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Harvested forages are a critical component of winter feeding programs for the majority of North Dakota’s cattle herds.
Many areas of the state were deficient in moisture during critical times for forage growth, and some producers may be facing a short hay supply.
“Conducting an inventory now will give producers a good idea of possible deficiencies and allow time to develop the best options for the upcoming feeding season,” says Janna Block, Extension livestock systems specialist based at North Dakota State University’s Hettinger Research Extension Center.
The first step is to get an accurate count or measurement of bales and/or other forages (silage, etc.) harvested. These should be grouped by lot, which is defined as similar species harvested from the same field within a 48-hour period.
Use a commercial scale to get a good estimate of bale weight by weighing several loads or multiple individual bales. Understanding the dry matter content of forages is important.
Dry matter refers to material remaining after removal of water. Livestock nutrient requirements are calculated on a dry matter basis to eliminate the dilution factor from water.
Knowing the moisture content of forages is important because moisture affects weight but does not provide nutrients to the animal. Although water is required, needs should be met through actual water sources.
The dry matter of forages can be determined by using a Koster moisture tester or other electronic methods at home or by submitting a sample to a commercial laboratory for analysis. If the dry matter content of bales is unknown, an estimate of 85% to 90% can be used for the initial inventory estimate; however, laboratory analysis is recommended for ration balancing.
The second step is to estimate potential feed needs. A variety of factors influence how much forage a cow will eat every day. Body weight, stage of production and environmental factors will play a key role, in addition to forage quality.
Current numbers and estimated weights for each class of livestock (mature cows, bulls, heifers, yearlings, calves, etc.) to be fed this winter should be written down. Although actual intake will vary, an estimate of 2.5% of body weight can be used to determine dry matter forage requirements of each animal per day.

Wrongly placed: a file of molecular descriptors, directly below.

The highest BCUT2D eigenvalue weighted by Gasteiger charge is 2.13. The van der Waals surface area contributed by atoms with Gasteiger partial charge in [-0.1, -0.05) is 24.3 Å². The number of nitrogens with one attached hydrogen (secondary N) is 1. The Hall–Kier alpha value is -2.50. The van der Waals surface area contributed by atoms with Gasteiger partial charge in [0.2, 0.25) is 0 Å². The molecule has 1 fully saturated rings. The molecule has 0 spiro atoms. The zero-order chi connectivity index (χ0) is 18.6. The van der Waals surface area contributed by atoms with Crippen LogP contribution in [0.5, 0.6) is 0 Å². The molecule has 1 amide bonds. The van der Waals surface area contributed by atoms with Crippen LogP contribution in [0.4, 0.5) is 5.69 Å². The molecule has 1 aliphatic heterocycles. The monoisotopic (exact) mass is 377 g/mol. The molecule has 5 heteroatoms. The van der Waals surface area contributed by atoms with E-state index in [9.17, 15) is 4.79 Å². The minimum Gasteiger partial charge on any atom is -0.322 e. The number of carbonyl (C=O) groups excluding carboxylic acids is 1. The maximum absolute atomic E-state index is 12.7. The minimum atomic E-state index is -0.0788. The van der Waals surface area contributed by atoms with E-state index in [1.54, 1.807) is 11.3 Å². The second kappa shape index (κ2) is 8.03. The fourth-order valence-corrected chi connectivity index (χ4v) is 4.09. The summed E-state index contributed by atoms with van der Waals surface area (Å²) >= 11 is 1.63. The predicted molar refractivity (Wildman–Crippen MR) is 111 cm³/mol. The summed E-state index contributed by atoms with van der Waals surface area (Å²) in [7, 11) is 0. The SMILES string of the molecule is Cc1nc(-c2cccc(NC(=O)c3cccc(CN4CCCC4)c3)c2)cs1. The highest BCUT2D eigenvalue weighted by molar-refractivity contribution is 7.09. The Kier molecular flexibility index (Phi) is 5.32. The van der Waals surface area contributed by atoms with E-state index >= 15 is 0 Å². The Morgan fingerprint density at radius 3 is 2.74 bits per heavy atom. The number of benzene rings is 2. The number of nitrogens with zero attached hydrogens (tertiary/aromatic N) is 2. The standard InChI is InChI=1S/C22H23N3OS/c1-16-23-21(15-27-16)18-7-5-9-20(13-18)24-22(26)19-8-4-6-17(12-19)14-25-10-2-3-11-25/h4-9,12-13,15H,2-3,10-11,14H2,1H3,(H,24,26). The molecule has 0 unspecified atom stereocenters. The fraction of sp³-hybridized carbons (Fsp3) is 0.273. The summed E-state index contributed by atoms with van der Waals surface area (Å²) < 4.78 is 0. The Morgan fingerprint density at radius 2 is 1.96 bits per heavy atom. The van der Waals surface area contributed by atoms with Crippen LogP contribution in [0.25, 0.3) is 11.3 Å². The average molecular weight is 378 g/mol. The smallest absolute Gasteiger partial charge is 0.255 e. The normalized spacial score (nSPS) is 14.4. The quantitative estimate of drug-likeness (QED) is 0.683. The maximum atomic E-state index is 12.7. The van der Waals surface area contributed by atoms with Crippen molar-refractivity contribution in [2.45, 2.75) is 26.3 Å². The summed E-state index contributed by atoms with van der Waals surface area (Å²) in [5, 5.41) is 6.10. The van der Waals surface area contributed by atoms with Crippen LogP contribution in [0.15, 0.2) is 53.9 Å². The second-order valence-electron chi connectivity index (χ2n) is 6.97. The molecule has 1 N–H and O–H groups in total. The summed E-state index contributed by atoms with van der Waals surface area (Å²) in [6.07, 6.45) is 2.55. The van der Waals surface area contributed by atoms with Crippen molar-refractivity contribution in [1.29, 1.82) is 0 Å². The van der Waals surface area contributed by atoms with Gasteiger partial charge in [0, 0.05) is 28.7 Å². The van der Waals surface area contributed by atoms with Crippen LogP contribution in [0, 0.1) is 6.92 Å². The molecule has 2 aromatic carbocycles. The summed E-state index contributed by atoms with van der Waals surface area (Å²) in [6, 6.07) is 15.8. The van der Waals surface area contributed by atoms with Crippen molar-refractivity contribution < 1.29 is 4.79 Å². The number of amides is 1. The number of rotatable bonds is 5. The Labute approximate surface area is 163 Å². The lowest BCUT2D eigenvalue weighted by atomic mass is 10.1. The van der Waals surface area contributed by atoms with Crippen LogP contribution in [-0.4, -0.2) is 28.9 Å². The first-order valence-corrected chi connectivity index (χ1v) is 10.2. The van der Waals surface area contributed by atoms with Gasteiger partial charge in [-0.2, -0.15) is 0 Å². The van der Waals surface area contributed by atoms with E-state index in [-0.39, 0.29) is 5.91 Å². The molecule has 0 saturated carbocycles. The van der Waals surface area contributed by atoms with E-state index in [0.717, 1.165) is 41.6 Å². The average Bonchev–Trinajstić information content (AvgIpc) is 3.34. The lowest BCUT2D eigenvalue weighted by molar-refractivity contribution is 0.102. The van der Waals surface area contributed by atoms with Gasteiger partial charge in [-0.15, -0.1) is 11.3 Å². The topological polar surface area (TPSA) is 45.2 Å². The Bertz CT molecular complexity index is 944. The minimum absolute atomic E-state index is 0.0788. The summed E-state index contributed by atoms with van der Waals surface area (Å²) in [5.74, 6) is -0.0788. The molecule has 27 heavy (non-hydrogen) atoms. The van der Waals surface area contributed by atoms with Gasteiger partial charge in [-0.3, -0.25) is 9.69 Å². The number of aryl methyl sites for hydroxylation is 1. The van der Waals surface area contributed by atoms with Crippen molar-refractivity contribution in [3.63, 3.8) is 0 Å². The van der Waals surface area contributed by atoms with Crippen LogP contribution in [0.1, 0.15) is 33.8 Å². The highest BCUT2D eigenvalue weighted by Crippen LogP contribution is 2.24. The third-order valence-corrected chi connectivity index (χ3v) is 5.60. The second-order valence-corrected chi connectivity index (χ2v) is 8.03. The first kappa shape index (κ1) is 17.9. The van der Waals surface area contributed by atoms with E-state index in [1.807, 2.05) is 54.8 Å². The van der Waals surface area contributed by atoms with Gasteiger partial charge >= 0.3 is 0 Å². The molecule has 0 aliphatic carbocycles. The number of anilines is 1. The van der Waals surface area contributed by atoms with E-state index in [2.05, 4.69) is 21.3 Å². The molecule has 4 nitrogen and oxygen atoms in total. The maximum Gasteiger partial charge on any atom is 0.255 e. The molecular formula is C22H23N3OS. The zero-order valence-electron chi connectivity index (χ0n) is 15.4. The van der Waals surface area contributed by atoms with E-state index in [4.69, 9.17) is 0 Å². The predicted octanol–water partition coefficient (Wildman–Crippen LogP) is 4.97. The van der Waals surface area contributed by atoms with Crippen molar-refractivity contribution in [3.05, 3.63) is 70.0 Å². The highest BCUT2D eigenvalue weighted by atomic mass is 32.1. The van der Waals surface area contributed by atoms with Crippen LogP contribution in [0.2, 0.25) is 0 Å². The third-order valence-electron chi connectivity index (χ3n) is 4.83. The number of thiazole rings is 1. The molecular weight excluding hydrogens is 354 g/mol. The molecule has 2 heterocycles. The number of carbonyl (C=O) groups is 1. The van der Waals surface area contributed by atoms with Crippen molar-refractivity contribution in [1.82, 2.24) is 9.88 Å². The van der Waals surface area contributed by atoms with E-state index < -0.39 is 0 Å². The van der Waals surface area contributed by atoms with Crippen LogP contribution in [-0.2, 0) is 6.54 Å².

For example, assume a producer has 175 mature cows weighing 1,350 pounds each, eight bulls weighing 1,800 pounds each and 26 yearling heifers weighing 670 pounds each. Mature cows would require 5,906 pounds per day (1,350 x 0.025 x 175), bulls would require 360 pounds per day (1,800 x 0.025 x 8) and heifers would require 436 pounds (670 x 0.025 x 26), for a total of 6,702 pounds of dry matter per day.
If bales weigh 1,400 pounds apiece and contain 88% dry matter, each bale would supply 1,232 pounds of dry matter (1,400 pounds x 0.88). For this example, this means that about six bales would be required to meet feed needs for each day. If the feeding period is 210 days, a total of 1,260 bales would be needed. This is the bare minimum amount of bales without considering dry matter losses or waste. Storage and feeding losses also should be included in calculations to ensure that adequate hay supplies are available.
If the forage is stored outside, dry matter losses could be as high as 20%. If stored inside, losses will decrease to about 7%.
Feeding losses also vary depending on the feeding system. When hay is fed in bunks, waste may be as low as 3% to 14%. If bales are rolled out on the ground, losses due to trampling and overconsumption could be as high as 45%, particularly when cattle are fed for multiple days at one time. With free choice access to large quantities of forage, intake typically will increase by 15% to 20% beyond what is needed to meet requirements.
If conditions allow, daily feeding helps force cattle to eat hay that might otherwise be wasted. If hay costs $85 a ton and waste could be reduced by 25% by covering the hay and feeding on a daily basis, this would result in savings of more than $20 per ton. These savings could be used to invest in extra equipment such as feed bunks or even a bale processor or feed wagon.
Assuming an overall loss of 15% using the above example, an additional 189 bales may be needed for the feeding period. Including this waste factor helps ensure that forage supplies will be adequate.
Keep in mind that this estimate of feed needs does not consider differences in forage quality or specific nutrient requirements of cattle. Completing the process described should help identify a potential forage shortage; however, actual amounts of forage (and possibly supplement) to be fed should be determined by utilizing laboratory analysis of forage and developing a balanced ration.
“As you conduct your inventory, don’t forget to account for other sources of forage, such as silage and cover crops,” says Miranda Meehan, NDSU Extension livestock environmental stewardship specialist.
You can learn more about assessing these sources in a video () that discusses assessing and stretching forage supplies.
A simple spreadsheet to calculate winter feed needs has been developed by the forage team at the University of Wisconsin-Madison. It is available as a free download atunder the “Forage Inventory” category. For more information about conducting a forage inventory or developing a winter ration, contact your local NDSU Extension agent.